"Pegida in Norway has been a complete failure with infighting breaking loose already before the first demonstration,” Tor Bach, editor of Vepsen, a magazine which tracks the far right in Norway, told The Local. “The group has gathered less people for each demonstration, ending with 25 people showing up this week."
Pegida’s Norway head Max Hermansen had hailed the organization’s first Oslo march, which came shortly after January’s brutal attack on the French satirical magazine Charlie Hebdo, as a record for Norway, with nearly 200 protestors attending, but the numbers attending rallies have dropped consistently.
“It is probably the lowest turnout to date,” Hermansen admitted to Norway’s VG newspaper, blaming the drop on social hostility.
“Those who have shown their faces at such demonstrations have seen some serious difficulties,” he explained. “Some have lost their jobs, others have lost their friends.”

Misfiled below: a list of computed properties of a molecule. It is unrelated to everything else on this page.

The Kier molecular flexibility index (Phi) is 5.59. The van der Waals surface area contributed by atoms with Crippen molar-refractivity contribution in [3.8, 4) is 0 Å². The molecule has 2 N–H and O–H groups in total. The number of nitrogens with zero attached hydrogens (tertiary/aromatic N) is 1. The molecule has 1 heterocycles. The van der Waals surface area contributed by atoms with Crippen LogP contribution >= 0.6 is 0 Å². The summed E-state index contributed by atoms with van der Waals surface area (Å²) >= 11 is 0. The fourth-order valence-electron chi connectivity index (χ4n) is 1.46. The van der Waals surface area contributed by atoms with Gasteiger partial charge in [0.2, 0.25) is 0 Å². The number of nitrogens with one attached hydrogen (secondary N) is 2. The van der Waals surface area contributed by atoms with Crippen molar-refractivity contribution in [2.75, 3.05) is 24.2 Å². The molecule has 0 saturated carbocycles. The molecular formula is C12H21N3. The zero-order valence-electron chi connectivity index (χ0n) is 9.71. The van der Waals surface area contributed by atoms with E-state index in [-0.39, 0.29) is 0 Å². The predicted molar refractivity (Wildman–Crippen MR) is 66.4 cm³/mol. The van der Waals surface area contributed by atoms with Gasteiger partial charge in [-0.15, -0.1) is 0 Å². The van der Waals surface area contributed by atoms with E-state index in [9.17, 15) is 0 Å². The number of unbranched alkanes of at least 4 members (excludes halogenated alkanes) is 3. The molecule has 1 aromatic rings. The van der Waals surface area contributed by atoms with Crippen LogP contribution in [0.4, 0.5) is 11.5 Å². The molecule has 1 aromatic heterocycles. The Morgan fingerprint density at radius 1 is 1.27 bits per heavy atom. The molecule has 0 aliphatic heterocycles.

Hermansen himself was taken off the payroll by one of his employers after he came to prominence as Pegida's leader.
Bach argued that the continuing low turn-out had put to rest initial fears that the organization would draw in fresh young members to Norway's anti-Islam movement.
"Police and youth workers initially were concerned about Pegida attracting young people," he said. "These worries seems to have ceased. The last demonstration hardly had any participants under the age of forty. What is left of Pegida after five weeks of existence seems to be the die-hard activists of the anti-Muslim scene in Norway, operating under a new name."
Pegida's first march in Sweden, also on Monday, drew only about 30 protesters, while counter-demonstrators numbered close to 3,000, police in the city of Malmö told AFP.